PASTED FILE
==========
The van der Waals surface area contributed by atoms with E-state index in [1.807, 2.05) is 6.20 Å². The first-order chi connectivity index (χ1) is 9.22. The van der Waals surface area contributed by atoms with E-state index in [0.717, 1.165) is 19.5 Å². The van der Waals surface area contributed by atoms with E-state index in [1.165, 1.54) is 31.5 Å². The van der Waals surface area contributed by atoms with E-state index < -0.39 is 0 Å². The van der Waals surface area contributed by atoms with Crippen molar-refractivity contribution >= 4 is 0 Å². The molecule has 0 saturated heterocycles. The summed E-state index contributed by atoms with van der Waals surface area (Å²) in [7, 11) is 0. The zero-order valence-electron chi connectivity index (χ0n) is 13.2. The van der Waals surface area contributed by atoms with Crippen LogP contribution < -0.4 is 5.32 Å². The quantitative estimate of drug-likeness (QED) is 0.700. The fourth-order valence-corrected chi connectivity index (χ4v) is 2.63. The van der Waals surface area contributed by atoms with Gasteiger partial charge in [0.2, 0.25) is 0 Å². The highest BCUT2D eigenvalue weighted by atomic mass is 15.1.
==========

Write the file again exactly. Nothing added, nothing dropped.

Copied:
The van der Waals surface area contributed by atoms with E-state index in [1.807, 2.05) is 6.20 Å². The first-order chi connectivity index (χ1) is 9.22. The van der Waals surface area contributed by atoms with E-state index in [0.717, 1.165) is 19.5 Å². The van der Waals surface area contributed by atoms with E-state index in [1.165, 1.54) is 31.5 Å². The van der Waals surface area contributed by atoms with E-state index < -0.39 is 0 Å². The van der Waals surface area contributed by atoms with Crippen molar-refractivity contribution >= 4 is 0 Å². The molecule has 0 saturated heterocycles. The summed E-state index contributed by atoms with van der Waals surface area (Å²) in [7, 11) is 0. The zero-order valence-electron chi connectivity index (χ0n) is 13.2. The van der Waals surface area contributed by atoms with Crippen LogP contribution < -0.4 is 5.32 Å². The quantitative estimate of drug-likeness (QED) is 0.700. The fourth-order valence-corrected chi connectivity index (χ4v) is 2.63. The van der Waals surface area contributed by atoms with Gasteiger partial charge in [0.2, 0.25) is 0 Å². The highest BCUT2D eigenvalue weighted by atomic mass is 15.1.